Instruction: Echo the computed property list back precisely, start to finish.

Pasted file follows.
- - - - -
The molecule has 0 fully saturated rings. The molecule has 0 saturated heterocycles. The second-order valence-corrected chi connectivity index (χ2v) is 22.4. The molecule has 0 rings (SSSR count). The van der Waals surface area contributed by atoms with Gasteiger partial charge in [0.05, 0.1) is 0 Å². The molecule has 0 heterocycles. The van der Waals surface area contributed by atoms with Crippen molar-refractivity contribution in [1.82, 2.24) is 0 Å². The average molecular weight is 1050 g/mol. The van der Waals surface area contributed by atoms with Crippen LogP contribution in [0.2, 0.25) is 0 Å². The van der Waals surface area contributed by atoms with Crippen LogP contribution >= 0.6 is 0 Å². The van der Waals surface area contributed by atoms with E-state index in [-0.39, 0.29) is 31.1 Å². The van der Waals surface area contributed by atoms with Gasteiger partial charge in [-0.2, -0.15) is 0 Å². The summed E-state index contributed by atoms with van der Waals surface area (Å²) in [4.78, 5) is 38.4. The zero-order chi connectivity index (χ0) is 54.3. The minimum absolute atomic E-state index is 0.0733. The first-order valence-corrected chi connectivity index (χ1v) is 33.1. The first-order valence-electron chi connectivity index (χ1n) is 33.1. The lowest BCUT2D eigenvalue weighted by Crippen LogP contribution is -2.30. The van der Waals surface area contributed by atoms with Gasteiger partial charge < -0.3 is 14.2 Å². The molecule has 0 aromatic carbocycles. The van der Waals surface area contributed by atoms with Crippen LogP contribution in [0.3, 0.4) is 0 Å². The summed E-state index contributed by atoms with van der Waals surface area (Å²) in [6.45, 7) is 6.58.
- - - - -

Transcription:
The molecule has 0 fully saturated rings. The molecule has 0 saturated heterocycles. The second-order valence-corrected chi connectivity index (χ2v) is 22.4. The molecule has 0 rings (SSSR count). The van der Waals surface area contributed by atoms with Gasteiger partial charge in [0.05, 0.1) is 0 Å². The molecule has 0 heterocycles. The van der Waals surface area contributed by atoms with Crippen molar-refractivity contribution in [1.82, 2.24) is 0 Å². The average molecular weight is 1050 g/mol. The van der Waals surface area contributed by atoms with Crippen LogP contribution in [0.2, 0.25) is 0 Å². The van der Waals surface area contributed by atoms with Crippen LogP contribution >= 0.6 is 0 Å². The van der Waals surface area contributed by atoms with E-state index in [-0.39, 0.29) is 31.1 Å². The van der Waals surface area contributed by atoms with Gasteiger partial charge in [-0.2, -0.15) is 0 Å². The summed E-state index contributed by atoms with van der Waals surface area (Å²) in [4.78, 5) is 38.4. The zero-order chi connectivity index (χ0) is 54.3. The minimum absolute atomic E-state index is 0.0733. The first-order valence-corrected chi connectivity index (χ1v) is 33.1. The first-order valence-electron chi connectivity index (χ1n) is 33.1. The lowest BCUT2D eigenvalue weighted by Crippen LogP contribution is -2.30. The van der Waals surface area contributed by atoms with Gasteiger partial charge < -0.3 is 14.2 Å². The molecule has 0 aromatic carbocycles. The van der Waals surface area contributed by atoms with Crippen LogP contribution in [0.3, 0.4) is 0 Å². The summed E-state index contributed by atoms with van der Waals surface area (Å²) in [6.45, 7) is 6.58.